Friday, May 7, 2010

Little Love Stories. Part Three. The Girlfriend

July 1985 

We decided to stay in Muncie that summer. Ethan was taking classes and I got a job at Sears in the mall. We moved into neighboring studio apartments in the basement of a columned colonial on University Avenue. The landlady, a gruff old bird named Mrs. Blix, claimed that David Letterman lived there when he was a student at Ball State.  She'd tell anyone who'd listen about what a slob he'd been.

Although we had two studios next to each other, Ethan and I shared his, which was nicer and bigger. We filled our days with giddy, young love, shared a twin bed and didn’t mind so much. We got addicted to reruns of Hogan’s Heroes and M.A.S.H. and when those shows weren’t on, we played a computer version of Monopoly on his Commodore 64.

We were playing house and it was lovely.
Someone was knocking on the door. Ethan and I lay paralyzed for a moment. What if it was Mrs. Blix? We'd assured her that slept in our own beds. She’d been adamant that unmarried people would not be “fucking in her house.”

Ethan sat up, not sure what to do. I climbed over him. “I’ll hide in the bathroom,” I scampered across the room, and shut the door behind me. I pressed my ear to it to hear.  I could hear a woman, but it didn’t sound like Mrs. Blix’s gravelly voice. I pushed my ear harder against the door. My heart pounded and I was annoyed that I couldn’t make out the words.

I cracked the door a little and peeked out. I couldn’t see Ethan, but I could hear him. He sounded nervous. No, he sounded really nervous. I opened the door a bit more and leaned out. He was there, leaning against the wall, the door partially opened in front of him. His bare chest stood out in stark contrast to his navy blue sweatpants. He ran his fingers through his dark hair and smiled at the person in the doorway.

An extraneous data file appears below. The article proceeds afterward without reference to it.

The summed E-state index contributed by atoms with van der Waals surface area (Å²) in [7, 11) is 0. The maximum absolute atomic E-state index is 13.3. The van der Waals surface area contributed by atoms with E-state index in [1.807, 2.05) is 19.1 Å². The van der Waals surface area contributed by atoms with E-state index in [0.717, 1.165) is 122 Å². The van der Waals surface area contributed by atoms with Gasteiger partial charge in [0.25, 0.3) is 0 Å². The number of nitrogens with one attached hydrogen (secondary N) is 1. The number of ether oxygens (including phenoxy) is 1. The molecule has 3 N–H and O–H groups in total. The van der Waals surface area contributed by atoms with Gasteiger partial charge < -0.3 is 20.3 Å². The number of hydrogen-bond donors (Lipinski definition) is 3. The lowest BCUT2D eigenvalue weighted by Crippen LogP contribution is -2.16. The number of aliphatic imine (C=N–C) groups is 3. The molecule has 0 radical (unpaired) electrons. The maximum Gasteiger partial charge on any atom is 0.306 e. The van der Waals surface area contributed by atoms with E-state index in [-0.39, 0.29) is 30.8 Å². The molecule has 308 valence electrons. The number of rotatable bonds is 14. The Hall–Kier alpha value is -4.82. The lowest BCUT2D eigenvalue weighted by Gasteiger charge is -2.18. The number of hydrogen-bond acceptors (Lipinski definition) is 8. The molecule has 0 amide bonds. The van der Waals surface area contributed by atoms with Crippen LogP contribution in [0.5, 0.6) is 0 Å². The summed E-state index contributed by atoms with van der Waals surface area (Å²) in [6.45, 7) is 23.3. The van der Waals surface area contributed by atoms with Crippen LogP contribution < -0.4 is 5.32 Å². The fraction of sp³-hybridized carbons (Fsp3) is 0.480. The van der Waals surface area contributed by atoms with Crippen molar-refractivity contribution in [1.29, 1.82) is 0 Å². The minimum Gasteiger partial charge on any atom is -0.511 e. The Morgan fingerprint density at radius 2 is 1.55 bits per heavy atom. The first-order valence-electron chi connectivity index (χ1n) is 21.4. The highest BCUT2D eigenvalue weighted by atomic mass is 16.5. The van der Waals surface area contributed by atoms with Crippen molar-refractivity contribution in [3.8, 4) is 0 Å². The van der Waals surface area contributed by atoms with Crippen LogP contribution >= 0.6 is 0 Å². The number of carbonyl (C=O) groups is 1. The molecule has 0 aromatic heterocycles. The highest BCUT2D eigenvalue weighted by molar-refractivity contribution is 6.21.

The door blocked my view so I couldn’t see to whom he spoke, but I heard the voice clearly enough.  It belonged to a young woman – and she sounded cute.  I decided to make my presence known. I swung the bathroom door open and sauntered across the room to sit on the bed so that the person in the doorway could see me.

Ethan swung around.  I saw a cloud of fear pass over his face, his smile frozen. I gave him a stony look.  My heart beat double time and my pulse assisted by drumming in my ears.

Ethan turned slowly back to the young woman at the door. She stood there smiling with her open, friendly face. Her dark eyes were muted by her glasses. She wore her shiny brown hair in a chin-length bob and had decked herself out in a navy blue slicker with matching rain boots.  Little ducks dotted the ensemble.  I hated her.

Ethan still didn’t react. I cleared my throat and waited.  The young woman looked from him to me. We were waiting for him to make the next move.

“Um, right. Um, um……,”  It was painful to watch. “Um, this is Cynthia,” he stammered, gesturing to the slicker chick whose smile grew wider as she nodded my way. 

“Ah, uh, um…..Cynthia is in my photography class. She just stopped by to say hi.”  It came out in a rush.  He cast his eyes to the floor.

I tried to smile. I waited, my eyebrows raised, my eyes snapping shut and open, shut and open.  Ethan turned back to Cynthia. My mind was already racing with questions. How did she know where he lived? How did she find the exact apartment? What the hell was she doing here at 8:00 a.m. on a Saturday? In the rain? And what was she wearing under that slicker with its little duckies and matching rain boots?

Ethan shook himself, as if to try to deflect the angry vibes shooting in his direction. He finally found his footing, sort of. “Um, heh, um, Cynthia, this is, is…….is um The Girlfriend,” he managed. The second the words were out of his mouth, he winced.

“Actually, my name is Lisa,” I said quietly from the bed.